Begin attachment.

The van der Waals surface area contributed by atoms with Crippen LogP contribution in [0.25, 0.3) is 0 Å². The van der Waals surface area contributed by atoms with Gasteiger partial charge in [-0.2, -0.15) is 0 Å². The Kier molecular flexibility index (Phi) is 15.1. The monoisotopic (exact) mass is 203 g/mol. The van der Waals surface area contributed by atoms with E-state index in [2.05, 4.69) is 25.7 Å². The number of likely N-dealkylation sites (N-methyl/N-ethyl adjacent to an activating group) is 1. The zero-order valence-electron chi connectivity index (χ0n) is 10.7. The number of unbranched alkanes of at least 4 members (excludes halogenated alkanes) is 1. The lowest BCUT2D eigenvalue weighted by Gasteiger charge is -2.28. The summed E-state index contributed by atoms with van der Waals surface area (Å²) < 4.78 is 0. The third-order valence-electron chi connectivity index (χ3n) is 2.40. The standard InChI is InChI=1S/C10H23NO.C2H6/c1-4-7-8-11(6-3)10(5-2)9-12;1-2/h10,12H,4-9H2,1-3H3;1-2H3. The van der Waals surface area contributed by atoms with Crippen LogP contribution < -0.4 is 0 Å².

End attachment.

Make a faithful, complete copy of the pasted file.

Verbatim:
The van der Waals surface area contributed by atoms with Crippen LogP contribution in [0.25, 0.3) is 0 Å². The van der Waals surface area contributed by atoms with Gasteiger partial charge in [-0.2, -0.15) is 0 Å². The Kier molecular flexibility index (Phi) is 15.1. The monoisotopic (exact) mass is 203 g/mol. The van der Waals surface area contributed by atoms with E-state index in [2.05, 4.69) is 25.7 Å². The number of likely N-dealkylation sites (N-methyl/N-ethyl adjacent to an activating group) is 1. The zero-order valence-electron chi connectivity index (χ0n) is 10.7. The number of unbranched alkanes of at least 4 members (excludes halogenated alkanes) is 1. The lowest BCUT2D eigenvalue weighted by Gasteiger charge is -2.28. The summed E-state index contributed by atoms with van der Waals surface area (Å²) < 4.78 is 0. The third-order valence-electron chi connectivity index (χ3n) is 2.40. The standard InChI is InChI=1S/C10H23NO.C2H6/c1-4-7-8-11(6-3)10(5-2)9-12;1-2/h10,12H,4-9H2,1-3H3;1-2H3. The van der Waals surface area contributed by atoms with Crippen LogP contribution < -0.4 is 0 Å².